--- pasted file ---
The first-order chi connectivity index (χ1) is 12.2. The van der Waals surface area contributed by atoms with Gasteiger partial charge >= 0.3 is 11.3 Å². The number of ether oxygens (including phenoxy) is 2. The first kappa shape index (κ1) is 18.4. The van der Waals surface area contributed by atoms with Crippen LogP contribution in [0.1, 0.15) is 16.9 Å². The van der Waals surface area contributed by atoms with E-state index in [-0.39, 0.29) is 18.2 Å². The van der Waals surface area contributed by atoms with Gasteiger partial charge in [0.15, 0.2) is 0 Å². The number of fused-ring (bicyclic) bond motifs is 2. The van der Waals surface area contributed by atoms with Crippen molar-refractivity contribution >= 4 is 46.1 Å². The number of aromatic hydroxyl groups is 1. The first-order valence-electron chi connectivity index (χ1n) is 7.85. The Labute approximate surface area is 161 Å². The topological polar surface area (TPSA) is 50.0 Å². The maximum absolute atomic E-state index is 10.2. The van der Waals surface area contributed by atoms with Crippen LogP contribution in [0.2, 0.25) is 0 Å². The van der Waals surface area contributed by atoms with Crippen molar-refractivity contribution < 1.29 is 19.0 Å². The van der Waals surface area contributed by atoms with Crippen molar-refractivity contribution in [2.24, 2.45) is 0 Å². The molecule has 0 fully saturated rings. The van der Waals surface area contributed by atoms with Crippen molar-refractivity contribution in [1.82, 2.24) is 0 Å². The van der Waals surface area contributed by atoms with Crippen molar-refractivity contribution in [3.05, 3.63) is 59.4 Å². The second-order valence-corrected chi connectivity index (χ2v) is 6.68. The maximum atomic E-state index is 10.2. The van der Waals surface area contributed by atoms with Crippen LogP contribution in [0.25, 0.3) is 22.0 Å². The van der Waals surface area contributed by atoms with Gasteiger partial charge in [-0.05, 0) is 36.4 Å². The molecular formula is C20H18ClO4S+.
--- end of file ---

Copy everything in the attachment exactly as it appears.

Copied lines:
The first-order chi connectivity index (χ1) is 12.2. The van der Waals surface area contributed by atoms with Gasteiger partial charge >= 0.3 is 11.3 Å². The number of ether oxygens (including phenoxy) is 2. The first kappa shape index (κ1) is 18.4. The van der Waals surface area contributed by atoms with Crippen LogP contribution in [0.1, 0.15) is 16.9 Å². The van der Waals surface area contributed by atoms with E-state index in [-0.39, 0.29) is 18.2 Å². The van der Waals surface area contributed by atoms with Gasteiger partial charge in [0.15, 0.2) is 0 Å². The number of fused-ring (bicyclic) bond motifs is 2. The van der Waals surface area contributed by atoms with Crippen molar-refractivity contribution >= 4 is 46.1 Å². The number of aromatic hydroxyl groups is 1. The first-order valence-electron chi connectivity index (χ1n) is 7.85. The Labute approximate surface area is 161 Å². The topological polar surface area (TPSA) is 50.0 Å². The maximum absolute atomic E-state index is 10.2. The van der Waals surface area contributed by atoms with Crippen LogP contribution in [0.2, 0.25) is 0 Å². The van der Waals surface area contributed by atoms with Crippen molar-refractivity contribution < 1.29 is 19.0 Å². The van der Waals surface area contributed by atoms with Crippen molar-refractivity contribution in [2.24, 2.45) is 0 Å². The molecule has 0 fully saturated rings. The van der Waals surface area contributed by atoms with Crippen molar-refractivity contribution in [1.82, 2.24) is 0 Å². The van der Waals surface area contributed by atoms with Crippen molar-refractivity contribution in [3.05, 3.63) is 59.4 Å². The second-order valence-corrected chi connectivity index (χ2v) is 6.68. The maximum atomic E-state index is 10.2. The van der Waals surface area contributed by atoms with Crippen LogP contribution in [0.25, 0.3) is 22.0 Å². The van der Waals surface area contributed by atoms with Gasteiger partial charge in [-0.05, 0) is 36.4 Å². The molecular formula is C20H18ClO4S+.